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From the August 2006 issue of The Christian Science Journal

IMAGINE BEING ONE OF THE DISCIPLES who were privileged to be with Christ Jesus during his brief career. You experience firsthand the Master's love for the multitudes that followed him. You witness the many healings he performed. You see him raise the dead and hear him instruct you to do the same. And after your Master's crucifixion, you're in awe when you realize that he himself rose from the grave.

And yet, here you are one morning after Jesus' resurrection, out fishing with the other disciples. You aren't catching anything, and you feel adrift, in danger of getting caught up in old routines that you had outgrown.

A man calls to you from the shore and tells you to throw nets on the right side of the ship. When you do, the nets are so full of fish that you can barely drag them in. Then the man beckons you to come ashore and share a meal with him. You see a fire of coals and some fish and bread. You know from the way your heart burns in you that this man is the Master. And when he says, "Come and dine," John 21:12. you are sure of it.

As you join Jesus on the shore, you remember vividly your last supper together, when you drank wine from his cup and broke bread together, before his betrayal. On that sad occasion, as you were eating, the Master said to you, "Take, eat; this is my body." And of the wine in the cup, "Drink ye all of it; for this is my blood of the new testament, which is shed for many for the remission of sins." Matt. 26: 26–28.

That morning at the shore, your thoughts are once again deeply stirred by your Master's voice—that familiar coming of the Christ to your consciousness. This Christ, or divine influence of God, which Jesus lived so fully, immediately compels you to change your ways and to put your trust on the right side—on the side of Spirit rather than on the side of matter. You feel reborn. Your spiritual awakening to the Christ, always present in human consciousness, enables you to join Jesus' other followers in holy communion with the one God.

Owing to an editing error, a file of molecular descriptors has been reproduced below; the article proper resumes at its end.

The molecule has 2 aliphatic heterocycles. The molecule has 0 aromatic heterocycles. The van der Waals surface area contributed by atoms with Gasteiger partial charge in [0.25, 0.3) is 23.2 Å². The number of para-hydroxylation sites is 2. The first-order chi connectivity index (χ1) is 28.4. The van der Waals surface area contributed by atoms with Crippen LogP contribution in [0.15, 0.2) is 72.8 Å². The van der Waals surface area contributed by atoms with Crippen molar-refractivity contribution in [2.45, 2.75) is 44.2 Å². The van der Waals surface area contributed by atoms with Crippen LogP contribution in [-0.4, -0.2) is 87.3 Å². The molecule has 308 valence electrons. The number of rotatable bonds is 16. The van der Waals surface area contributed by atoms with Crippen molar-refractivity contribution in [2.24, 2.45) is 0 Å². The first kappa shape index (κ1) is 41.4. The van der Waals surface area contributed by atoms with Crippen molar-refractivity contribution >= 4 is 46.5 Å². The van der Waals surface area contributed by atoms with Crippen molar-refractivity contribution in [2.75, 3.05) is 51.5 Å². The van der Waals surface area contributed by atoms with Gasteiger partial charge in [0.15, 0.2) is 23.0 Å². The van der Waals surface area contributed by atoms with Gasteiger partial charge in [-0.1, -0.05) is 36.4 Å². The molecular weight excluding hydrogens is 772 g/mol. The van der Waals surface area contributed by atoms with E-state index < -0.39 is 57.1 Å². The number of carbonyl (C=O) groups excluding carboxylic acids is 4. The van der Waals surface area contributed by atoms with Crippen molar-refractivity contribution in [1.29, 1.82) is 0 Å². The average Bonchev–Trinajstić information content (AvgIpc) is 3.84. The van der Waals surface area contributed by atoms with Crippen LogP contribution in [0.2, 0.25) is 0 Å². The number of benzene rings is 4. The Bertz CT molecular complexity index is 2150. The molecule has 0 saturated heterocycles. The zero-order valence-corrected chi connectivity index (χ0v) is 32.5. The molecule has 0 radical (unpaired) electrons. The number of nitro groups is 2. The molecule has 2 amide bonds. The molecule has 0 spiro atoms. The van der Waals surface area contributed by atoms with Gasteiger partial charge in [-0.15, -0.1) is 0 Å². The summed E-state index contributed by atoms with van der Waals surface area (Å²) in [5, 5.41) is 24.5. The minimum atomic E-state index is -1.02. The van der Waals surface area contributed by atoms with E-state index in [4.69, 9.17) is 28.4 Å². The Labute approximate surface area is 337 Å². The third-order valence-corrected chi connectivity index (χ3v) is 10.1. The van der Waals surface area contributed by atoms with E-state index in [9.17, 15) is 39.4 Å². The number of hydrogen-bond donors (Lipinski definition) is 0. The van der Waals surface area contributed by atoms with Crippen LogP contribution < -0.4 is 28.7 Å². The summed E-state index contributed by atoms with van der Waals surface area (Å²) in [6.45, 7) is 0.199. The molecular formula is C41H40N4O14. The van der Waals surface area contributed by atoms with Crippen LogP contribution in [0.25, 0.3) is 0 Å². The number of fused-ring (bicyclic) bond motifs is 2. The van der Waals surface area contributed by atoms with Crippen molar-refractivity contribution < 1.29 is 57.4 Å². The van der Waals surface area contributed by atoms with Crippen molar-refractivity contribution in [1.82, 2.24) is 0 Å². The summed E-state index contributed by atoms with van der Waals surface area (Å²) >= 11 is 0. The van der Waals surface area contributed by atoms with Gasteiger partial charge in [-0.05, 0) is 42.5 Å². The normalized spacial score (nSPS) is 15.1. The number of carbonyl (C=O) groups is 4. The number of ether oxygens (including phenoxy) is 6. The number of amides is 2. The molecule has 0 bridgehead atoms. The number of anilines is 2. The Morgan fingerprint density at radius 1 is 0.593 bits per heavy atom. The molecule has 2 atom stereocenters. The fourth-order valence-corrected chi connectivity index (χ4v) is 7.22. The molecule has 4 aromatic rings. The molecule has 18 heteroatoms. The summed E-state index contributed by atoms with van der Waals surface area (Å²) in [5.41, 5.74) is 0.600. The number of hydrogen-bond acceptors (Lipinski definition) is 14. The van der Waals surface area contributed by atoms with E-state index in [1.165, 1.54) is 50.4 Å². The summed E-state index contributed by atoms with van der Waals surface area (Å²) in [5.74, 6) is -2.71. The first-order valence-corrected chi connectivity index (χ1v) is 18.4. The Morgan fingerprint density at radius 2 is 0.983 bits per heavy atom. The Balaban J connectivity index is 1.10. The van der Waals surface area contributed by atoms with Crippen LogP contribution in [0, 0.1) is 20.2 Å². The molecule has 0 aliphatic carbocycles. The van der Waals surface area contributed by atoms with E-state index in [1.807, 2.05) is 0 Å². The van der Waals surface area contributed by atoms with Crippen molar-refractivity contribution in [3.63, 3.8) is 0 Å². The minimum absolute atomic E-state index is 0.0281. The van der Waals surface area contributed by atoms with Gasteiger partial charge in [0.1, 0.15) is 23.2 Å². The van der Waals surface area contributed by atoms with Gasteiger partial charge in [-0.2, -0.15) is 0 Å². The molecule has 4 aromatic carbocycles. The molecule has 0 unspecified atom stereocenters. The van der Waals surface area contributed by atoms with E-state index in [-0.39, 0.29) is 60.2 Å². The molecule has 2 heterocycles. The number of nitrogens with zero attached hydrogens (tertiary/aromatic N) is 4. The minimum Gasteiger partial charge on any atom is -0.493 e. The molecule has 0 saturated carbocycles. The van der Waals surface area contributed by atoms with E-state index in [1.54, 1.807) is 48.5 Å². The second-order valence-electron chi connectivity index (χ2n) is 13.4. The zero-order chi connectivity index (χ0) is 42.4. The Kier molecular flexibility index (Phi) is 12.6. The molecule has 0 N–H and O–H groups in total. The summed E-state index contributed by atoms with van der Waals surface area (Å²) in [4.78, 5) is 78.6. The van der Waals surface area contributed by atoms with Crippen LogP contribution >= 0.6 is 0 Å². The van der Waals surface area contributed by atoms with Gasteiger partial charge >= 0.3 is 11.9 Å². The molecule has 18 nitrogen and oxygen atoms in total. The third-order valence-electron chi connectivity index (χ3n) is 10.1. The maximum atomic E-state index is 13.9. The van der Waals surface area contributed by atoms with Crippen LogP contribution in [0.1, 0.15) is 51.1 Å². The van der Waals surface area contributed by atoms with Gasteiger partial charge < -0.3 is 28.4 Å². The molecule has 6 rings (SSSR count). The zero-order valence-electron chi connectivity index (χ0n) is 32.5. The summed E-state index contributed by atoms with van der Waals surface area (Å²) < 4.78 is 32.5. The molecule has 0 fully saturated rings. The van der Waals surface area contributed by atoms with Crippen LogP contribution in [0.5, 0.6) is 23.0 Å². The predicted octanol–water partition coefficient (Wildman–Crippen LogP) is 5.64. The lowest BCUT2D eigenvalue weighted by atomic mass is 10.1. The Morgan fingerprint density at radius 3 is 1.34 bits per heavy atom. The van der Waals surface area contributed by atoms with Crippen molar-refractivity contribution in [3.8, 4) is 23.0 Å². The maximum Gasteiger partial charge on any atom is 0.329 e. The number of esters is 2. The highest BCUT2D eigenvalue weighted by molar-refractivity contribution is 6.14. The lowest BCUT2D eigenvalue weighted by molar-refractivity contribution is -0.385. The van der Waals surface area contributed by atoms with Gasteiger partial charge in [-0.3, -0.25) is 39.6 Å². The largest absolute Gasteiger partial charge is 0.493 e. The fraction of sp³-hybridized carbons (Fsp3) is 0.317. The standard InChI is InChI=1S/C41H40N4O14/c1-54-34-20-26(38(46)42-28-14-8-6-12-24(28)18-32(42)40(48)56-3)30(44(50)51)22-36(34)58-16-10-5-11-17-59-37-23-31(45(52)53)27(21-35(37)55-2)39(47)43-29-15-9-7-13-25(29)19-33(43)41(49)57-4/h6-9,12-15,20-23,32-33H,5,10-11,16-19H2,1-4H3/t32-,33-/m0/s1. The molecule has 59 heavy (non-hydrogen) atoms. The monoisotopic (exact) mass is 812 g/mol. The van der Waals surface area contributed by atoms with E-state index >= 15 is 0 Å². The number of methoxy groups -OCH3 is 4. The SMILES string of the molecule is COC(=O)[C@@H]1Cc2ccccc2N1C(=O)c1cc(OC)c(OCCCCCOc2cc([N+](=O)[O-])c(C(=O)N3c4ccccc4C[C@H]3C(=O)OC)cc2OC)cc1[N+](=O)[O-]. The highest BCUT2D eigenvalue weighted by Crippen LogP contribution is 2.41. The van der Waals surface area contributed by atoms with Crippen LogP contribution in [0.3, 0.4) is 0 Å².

Our Eucharist

Referring to those momentous events, Mary Baker Eddy wrote this about their significance to Christian Scientists: "This spiritual meeting with our Lord in the dawn of a new light is the morning meal which Christian Scientists commemorate. They bow before Christ, Truth, to receive more of his reappearing and silently to commune with the divine Principle, Love. They celebrate their Lord's victory over death, his probation in the flesh after death, its exemplification of human probation, and his spiritual and final ascension above matter, or the flesh, when he rose out of material sight.

"... Our Eucharist is spiritual communion with the one God. Our bread, 'which cometh down from heaven,' is Truth. Our cup is the cross. Our wine the inspiration of Love, the draught our Master drank and commended to his followers." Science and Health, p. 35.

I find that every day I have need of this spiritual communion with God. Not long ago, I had been praying for several days without results for the healing of a painful physical condition. I read and thought over some of my favorite Bible passages, studied passages from Science and Health, and reasoned through all of the logical consequences of man and woman being the image and likeness of God, as the first chapter of Genesis reveals. But my condition did not improve. I honestly thought I had been praying to the best of my ability. Finally, I mentally got on my knees and asked God what I needed to know and do. That's when I realized that this was the first time I had actually addressed God directly in my prayer. Until then I had been engaged in metaphysical reasoning and mentally arguing for my divine right to health. But reason and argument just get us ready for prayer. They do not take the place of communing with and listening directly to God, because the heart of prayer is conscious communion with God.